Russia says Trump planning to take over planets with new space order

The new executive order signed on Monday says the US does not recognise space as a global common

An aurora in the Earth's atmosphere is seen from the International Space Station, in this image published June 10, 2019. NASA handout via Reuters, file
An aurora in the Earth's atmosphere is seen from the International Space Station, in this image published June 10, 2019. NASA handout via Reuters, file

The Russian space agency, Roscosmos, has accused Donald Trump of creating a basis to take over other planets by signing an executive order outlining US policy on commercial mining in space.

The executive order, which Roscosmos said damaged the scope for international cooperation in space, was signed on Monday.

The new order largely clarifies the existing US position – that companies should be able to profit of space resources. In 2015 congress signed a bill to allow Americans to use resources on the moon and passing asteroids.

The new presidential order goes one step further to state that US citizens should have the right to engage in such activity and that "outer space is a legally and physically unique domain of human activity, and the United States does not view it as a global commons".

It said the United States would seek to negotiate "joint statements and bilateral and multilateral arrangements with foreign states regarding safe and sustainable operations for the public and private recovery and use of space resources".

UAE in space

Roscosmos said the order put the United States at odds with the notion of space belonging to all humanity.

"Attempts to expropriate outer space and aggressive plans to actually seize territories of other planets hardly set the countries [on course for] fruitful cooperation," its statement said.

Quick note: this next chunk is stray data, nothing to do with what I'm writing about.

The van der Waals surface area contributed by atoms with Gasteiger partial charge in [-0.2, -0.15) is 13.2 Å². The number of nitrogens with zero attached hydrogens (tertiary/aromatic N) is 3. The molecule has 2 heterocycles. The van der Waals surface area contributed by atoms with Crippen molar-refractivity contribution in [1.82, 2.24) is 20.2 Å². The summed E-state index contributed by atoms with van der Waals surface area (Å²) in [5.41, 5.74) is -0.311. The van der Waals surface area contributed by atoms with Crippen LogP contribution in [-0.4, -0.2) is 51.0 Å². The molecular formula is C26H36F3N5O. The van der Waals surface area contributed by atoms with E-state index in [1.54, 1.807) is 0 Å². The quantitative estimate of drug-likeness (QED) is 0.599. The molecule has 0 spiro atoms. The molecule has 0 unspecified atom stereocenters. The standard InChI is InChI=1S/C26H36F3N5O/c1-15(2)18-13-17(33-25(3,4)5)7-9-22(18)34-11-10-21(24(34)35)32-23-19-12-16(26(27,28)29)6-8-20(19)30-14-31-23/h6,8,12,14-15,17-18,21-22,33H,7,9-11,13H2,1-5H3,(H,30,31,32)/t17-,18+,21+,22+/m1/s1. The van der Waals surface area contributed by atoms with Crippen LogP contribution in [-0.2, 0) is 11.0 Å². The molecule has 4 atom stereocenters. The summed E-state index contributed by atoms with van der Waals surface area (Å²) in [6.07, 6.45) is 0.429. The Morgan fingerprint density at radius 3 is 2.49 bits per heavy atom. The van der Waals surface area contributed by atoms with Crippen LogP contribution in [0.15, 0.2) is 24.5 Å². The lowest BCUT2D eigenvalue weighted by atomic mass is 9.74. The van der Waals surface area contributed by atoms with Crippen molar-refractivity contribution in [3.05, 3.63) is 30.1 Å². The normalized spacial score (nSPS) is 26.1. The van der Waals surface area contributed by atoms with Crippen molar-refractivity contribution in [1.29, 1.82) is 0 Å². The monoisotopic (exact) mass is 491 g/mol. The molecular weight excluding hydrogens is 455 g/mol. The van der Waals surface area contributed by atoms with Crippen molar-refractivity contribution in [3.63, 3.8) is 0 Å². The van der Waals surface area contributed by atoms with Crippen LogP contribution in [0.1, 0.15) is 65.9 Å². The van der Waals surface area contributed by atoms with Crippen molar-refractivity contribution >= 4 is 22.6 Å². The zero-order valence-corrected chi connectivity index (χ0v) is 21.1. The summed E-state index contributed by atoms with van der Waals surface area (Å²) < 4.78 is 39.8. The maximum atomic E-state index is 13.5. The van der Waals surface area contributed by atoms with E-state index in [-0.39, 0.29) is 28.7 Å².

Relations between Russia and the United States are at post-Cold War lows, but cooperation on space has continued despite an array of differences over everything from Ukraine to accusations of election meddling.

Kremlin spokesman Dmitry Peskov told reporters that "any kind of attempt to privatise space in one form or another - and I find it difficult to say now whether this can be seen as an attempt to privatise space - would be unacceptable".

NASA, the US space agency, is aiming to return humans to the Moon and wants to build a permanent base on Earth's nearest neighbour before the end of the decade. The new order simply clarifies Washington's position on materials in space, officials said.

"As America prepares to return humans to the moon and journey on to Mars, this executive order establishes US policy toward the recovery and use of space resources, such as water and certain minerals, in order to encourage the commercial development of space," said Scott Pace, deputy assistant to the president and executive secretary of the US National Space Council.

Mr Trump has repeatedly promised to send astronauts to the moon, something no nation has done since 1972.

Initially, Nasa had planned to return to the Moon by 2028.

Last year, Vice President Mike Pence said, "That's just not good enough. We're better than that. It took us eight years to get to the moon, the first time, 50 years ago, when we had never done it before".

Published: April 8, 2020 04:48 PM


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